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Thursday, July 06, 2017

Wool: A dry winter, what next?

By Andrew Woods  |  Source: BOM, AWEX, ICS

Key points

  • As we come out of a wet year (2016) the odds are 2017 will be drier, with the June quarter unfortunately proving to be so.
  • The projected rolling 12 month rainfall rank fall through the 2017-18 season.
  • The projected rainfall rank uses median rainfall levels, so it shows the level at which there is a 50% chance of higher rainfall and 50% chance of lower rainfall.
  • Lower rainfall will flow through to lower clean fleece weights and lower fibre diameter in the wool clip in 2018.

2017-07-06 Wool Fig 1

2017-07-06 Wool Fig 2

2017-07-06 Wool Fig 3

A dry winter is not the best lead up to a new season. This article takes a look at recent rainfall across the various sheep regions and then looks at an Australian weighted rolling 12 month rainfall rank with projections developed using median historic rainfall.

Figure 1 shows the rainfall rank for the June quarter for 20 sheep regions around Australia, along with the consolidated Australian ranking. This analysis compares the rain for selected sites in each region for the April to June period and compares it to previous April to June periods. There are some regions with rainfall around median (+/- 15%). Western Australia, which helped bolster Australian wool production in 2016-17, has had a very dry June quarter (in the lowest decile). There are quite a few regions in the 20th to 30th percentile levels for the June quarter. The overall Australian ranking was 31%, dragged lower by a dry June (which had a ranking of 16%). The Bureau of Meteorology three monthly rainfall decile map shows the current situation nicely.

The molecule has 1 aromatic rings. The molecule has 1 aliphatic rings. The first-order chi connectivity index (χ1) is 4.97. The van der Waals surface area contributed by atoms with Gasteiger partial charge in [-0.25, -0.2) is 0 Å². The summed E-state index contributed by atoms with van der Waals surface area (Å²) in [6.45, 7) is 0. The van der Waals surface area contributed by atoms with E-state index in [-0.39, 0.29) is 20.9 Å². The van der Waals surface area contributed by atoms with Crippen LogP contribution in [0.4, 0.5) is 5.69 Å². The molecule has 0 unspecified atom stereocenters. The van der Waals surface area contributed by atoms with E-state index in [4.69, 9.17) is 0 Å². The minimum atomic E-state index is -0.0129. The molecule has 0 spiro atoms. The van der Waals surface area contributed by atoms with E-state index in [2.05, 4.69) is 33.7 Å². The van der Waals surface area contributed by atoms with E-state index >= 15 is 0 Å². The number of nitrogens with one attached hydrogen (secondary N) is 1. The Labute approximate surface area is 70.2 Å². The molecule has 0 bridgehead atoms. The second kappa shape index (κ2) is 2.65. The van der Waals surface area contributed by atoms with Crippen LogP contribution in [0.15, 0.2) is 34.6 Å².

Figure 2 shows a rolling 12 month rainfall rank which is a weighted average across all the sheep regions. It runs from 1986 through to June, and then is projected using median historic rainfall (shaded area). The median projection shows the rainfall rank for which there is a 50% chance of exceeding and a 50% chance of being lower. The drought years of 1994, 2002 and 2006 show up as dips down to the 10th to 20th percentile level. 2011 and early 2017 have high rankings, reflecting the high rainfall in the year leading up to these periods. The projected rainfall rank falls to around the 35th percentile by March 2018, as the rolling average drops out the wet months of 2016 and substitutes the drier months of early 2017. Good rainfall in the coming spring may pull this rolling rank up significantly, but the projection is showing us that is a low probability outcome.

Figure 3 shows the year on year change in the rolling 12 month rainfall rank shown in Figure 2. The year on year change in the rainfall rank is a proxy for change in seasonal conditions. For wool production clean fleece weight are correlated to the rolling 12 month rainfall rank while change in fibre diameter are strongly correlated to change in the rainfall rank (A neglected wool production factor). Figure 2 shows a lower rainfall rank, so clean fleece weights are likely to fall by 5% to 8% below year earlier levels in 2018. Figure 3 shows that we can expect the fibre diameter of the merino (and crossbred) clip to fall away from late 2017 onwards. This means more fine wool and less broad wool, with the overall total lower.

What does this mean?

There is no equilibrium for seasonal conditions, as it is in a constant state of change. The changes we have seen in 2016-17 for the wool clip were a function of high rainfall. Now the change is set to swing the other way (at this stage we do not know the full extent of this swing) with clean fleece weights and fibre diameter falling in 2018 season. Less broad merino wool will provide a challenge for the supply chain, where prices are currently in the 1500-1600 cents range despite increased supply this year. Reports indicate high fine wool premiums have pushed demand into broad merino (hence the strong prices) just as the supply is going to shrink.

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